Subtract all of the managers, trainers, administrative support personnel, and entourage hangers-on and you've still got 15,000 players in FIFA Soccer 08, EA Sports' next game in its long-running soccer series. That's more or less the population of your average small town, stuffed into the code of the game--and a number that's roughly 20 percent bigger than that of last year's FIFA 07 on the PlayStation 2. At a recent press event at EA Canada, we got an early peek at FIFA 08 to see how the game is coming along.
That huge population of real-life playing talent in FIFA 08 is a result of more leagues being added to the series than ever before. Producers said they are aiming to have more than 30 leagues in the game--including Italian Series A, Bundesliga, Spanish Primera Division, Mexican Primera Division, English Championship, English Division One, and, naturally, the English Premier League.
To put those 15,000 players to good use on the pitch, the developer behind the game has taken time to examine that very basic aspect of the game--the shot. The focus on the shot comes as the next stage in the series' development toward a more realistic approach to the sport--with things like independent ball movement and improved player animation being hallmarks of the progress so far. As opposed to canned shot animations, FIFA 08 is working to add more variety to shots than ever before. For this year's game, the success or failure of a shot will depend more than ever on the force you apply on the ball, coupled with the skill of the player who is doing the shooting. A shot with spin, for example, is going to travel a much different arc than one without; in addition, factors such as air resistance and backspin will also alter the path of the ball through its arc. As a result, you can expect to see multiple shot types off your player's foot depending on the situation.
Since its migration to the Xbox 360 and PlayStation 3, the FIFA series has come to be the standard-bearer for player movement--so much so that practically all EA Sports games, from Madden to NBA Live, are now using the improved player animations that had their beginnings in the FIFA series. That improved branching animation--which basically provides more points for a player's movement to react and change--will work into the new shooting system as well. A player dribbling at a full sprint, for example, only to stop, turn, and shoot the ball, will have a tougher time finding his target than a player who has a wide open, straight shot to the net. In the game, tougher shots will be recognized as such thanks to a shooting meter that reacts to the situation on the field. Depending on the offensive player's skills, his defensive pressure, and other factors, tougher shots will cause the shooting meter to fill up more quickly than a typical shot.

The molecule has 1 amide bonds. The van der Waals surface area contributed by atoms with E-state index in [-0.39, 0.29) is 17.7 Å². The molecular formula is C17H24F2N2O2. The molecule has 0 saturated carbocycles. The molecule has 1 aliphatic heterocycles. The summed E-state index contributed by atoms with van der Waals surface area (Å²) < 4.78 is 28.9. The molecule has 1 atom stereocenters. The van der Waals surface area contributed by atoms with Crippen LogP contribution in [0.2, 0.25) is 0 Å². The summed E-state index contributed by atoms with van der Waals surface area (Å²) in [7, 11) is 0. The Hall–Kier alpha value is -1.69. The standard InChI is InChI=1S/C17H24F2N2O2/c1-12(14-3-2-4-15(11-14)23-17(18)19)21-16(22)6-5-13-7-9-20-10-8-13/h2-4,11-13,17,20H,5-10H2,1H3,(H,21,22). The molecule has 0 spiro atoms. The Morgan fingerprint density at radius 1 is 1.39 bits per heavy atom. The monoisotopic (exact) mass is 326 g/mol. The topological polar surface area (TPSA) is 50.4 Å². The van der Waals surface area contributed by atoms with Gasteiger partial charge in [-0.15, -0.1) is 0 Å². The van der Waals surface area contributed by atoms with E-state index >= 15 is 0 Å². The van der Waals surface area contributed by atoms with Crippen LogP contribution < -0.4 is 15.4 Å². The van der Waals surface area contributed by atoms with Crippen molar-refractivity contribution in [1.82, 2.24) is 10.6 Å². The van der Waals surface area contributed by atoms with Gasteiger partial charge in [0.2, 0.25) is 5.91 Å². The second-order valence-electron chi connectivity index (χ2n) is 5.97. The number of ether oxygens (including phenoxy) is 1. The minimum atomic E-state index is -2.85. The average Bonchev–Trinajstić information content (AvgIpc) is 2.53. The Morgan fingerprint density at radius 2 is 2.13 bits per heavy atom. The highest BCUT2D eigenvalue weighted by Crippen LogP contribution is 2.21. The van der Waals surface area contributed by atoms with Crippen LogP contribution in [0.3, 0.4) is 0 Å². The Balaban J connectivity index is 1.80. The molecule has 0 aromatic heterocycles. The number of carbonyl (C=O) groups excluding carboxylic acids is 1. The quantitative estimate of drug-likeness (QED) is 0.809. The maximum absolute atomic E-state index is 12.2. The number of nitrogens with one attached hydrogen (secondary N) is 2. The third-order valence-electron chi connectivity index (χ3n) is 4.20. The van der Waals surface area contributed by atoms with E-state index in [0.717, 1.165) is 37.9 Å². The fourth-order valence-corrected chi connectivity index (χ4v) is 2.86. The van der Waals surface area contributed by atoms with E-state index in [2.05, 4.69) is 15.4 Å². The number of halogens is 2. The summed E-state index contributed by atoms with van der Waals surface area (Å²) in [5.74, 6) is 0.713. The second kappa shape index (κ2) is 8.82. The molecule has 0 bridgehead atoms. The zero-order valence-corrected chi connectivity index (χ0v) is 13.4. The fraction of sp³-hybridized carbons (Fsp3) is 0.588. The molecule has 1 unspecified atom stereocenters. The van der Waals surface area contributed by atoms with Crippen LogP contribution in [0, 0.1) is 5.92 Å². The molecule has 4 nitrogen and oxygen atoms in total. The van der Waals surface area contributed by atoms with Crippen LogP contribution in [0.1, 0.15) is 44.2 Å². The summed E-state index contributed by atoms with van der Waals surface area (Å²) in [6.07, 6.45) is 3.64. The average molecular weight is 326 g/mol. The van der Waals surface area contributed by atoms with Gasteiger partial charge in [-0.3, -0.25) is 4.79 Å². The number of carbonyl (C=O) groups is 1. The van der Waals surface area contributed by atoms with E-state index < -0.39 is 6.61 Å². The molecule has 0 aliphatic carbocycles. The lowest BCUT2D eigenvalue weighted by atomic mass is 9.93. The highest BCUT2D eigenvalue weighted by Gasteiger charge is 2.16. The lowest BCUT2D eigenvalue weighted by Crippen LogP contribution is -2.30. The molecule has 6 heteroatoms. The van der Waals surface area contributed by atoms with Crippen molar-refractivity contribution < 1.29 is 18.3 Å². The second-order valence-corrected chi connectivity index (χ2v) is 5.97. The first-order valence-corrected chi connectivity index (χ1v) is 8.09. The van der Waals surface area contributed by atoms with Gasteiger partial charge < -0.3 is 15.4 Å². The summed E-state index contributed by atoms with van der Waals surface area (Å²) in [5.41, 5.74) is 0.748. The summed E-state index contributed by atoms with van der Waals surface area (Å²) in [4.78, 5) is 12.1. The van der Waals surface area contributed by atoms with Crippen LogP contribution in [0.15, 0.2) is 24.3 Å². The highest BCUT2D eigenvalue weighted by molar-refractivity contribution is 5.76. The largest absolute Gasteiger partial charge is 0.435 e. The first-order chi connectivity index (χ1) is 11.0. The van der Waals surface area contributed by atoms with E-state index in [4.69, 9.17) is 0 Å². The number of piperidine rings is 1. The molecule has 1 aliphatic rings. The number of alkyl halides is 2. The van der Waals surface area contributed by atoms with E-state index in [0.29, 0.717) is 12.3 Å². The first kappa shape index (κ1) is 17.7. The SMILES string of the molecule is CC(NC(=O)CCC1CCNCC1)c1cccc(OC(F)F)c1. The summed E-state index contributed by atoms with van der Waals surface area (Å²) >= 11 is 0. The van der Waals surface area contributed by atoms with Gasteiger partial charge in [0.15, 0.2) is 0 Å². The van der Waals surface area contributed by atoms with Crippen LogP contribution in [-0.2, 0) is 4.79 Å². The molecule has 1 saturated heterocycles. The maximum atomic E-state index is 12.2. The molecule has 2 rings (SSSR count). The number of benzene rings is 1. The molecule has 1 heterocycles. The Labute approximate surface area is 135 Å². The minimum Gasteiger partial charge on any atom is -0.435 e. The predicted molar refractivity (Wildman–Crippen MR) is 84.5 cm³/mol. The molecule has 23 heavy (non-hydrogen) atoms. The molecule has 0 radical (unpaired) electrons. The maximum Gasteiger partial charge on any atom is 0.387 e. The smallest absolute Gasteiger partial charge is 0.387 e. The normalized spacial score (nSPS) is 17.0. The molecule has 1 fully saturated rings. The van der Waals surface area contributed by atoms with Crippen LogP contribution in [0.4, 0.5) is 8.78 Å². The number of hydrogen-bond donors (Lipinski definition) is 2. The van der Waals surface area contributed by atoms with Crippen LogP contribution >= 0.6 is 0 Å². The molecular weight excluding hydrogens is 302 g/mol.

While the rest of EA Sports has borrowed the animations from FIFA, the soccer series isn't above borrowing some ideas from other games. Take, for instance, the new "Be a Pro" mode, a simplified, soccer-centric version of the Madden NFL series' superstar mode that will be available only in offline exhibition games in FIFA 08. Here you'll play the position of one player--from striker to sweeper--on the field and will be responsible for his assignments and roles accordingly. As you play, the camera will follow you on the field (complete with a Gears of War-inspired chase cam when you break into a full sprint with the ball) and will pull back to show you more of the field to give you a general idea of where you need to be. In addition, helpful arrows will show your areas of responsibility on the pitch and, additionally, which members of the opposite team you're assigned to cover. At halftime you'll get a feedback on your progress as a player, and after the match is over, you'll be ranked depending on how much you contributed (which will also tie into the 360 version's achievements system).
While Be a Pro mode will be limited in FIFA 08 (no online play and only in exhibition mode), producers said they are very excited about the possibilities the feature holds for the future of the FIFA series. Specifically, they referred to the ultimate goal of having 11-on-11 play online in the series--something that's unfortunately still a few years away.
The preview version of the game we played featured Barcelona's great Ronaldinho on a nighttime pitch, and it let you move the great attacking midfielder around and take shots on a goalkeeper. Playing the game, you'll quickly get a feel for the improved locomotion of the player, as well as the improved trick system that borrows a page from the trick system in NBA Street HomeCourt. No, you won't see players doing triple back flips on their way to the goal, but rather the way in which you link various tricks such as step-overs, passes, and jukes will be feel more organic and natural than simply the canned animations of the past. The GOW-style chase cam is a fun addition, too--as you're running at top speed, you'll be less agile and less skillful with the ball until you break out of the sprint. The game is also looking nice, with the dramatic lighting and detailed player models that you've come to expect from the series. Of course, the demo featured only one player on the field (other than the goalkeeper), so we're curious to see how it will run once the pitch is filled with players. FIFA Soccer 08 is currently scheduled for release this fall, and we'll be keeping you abreast of its progress throughout the year.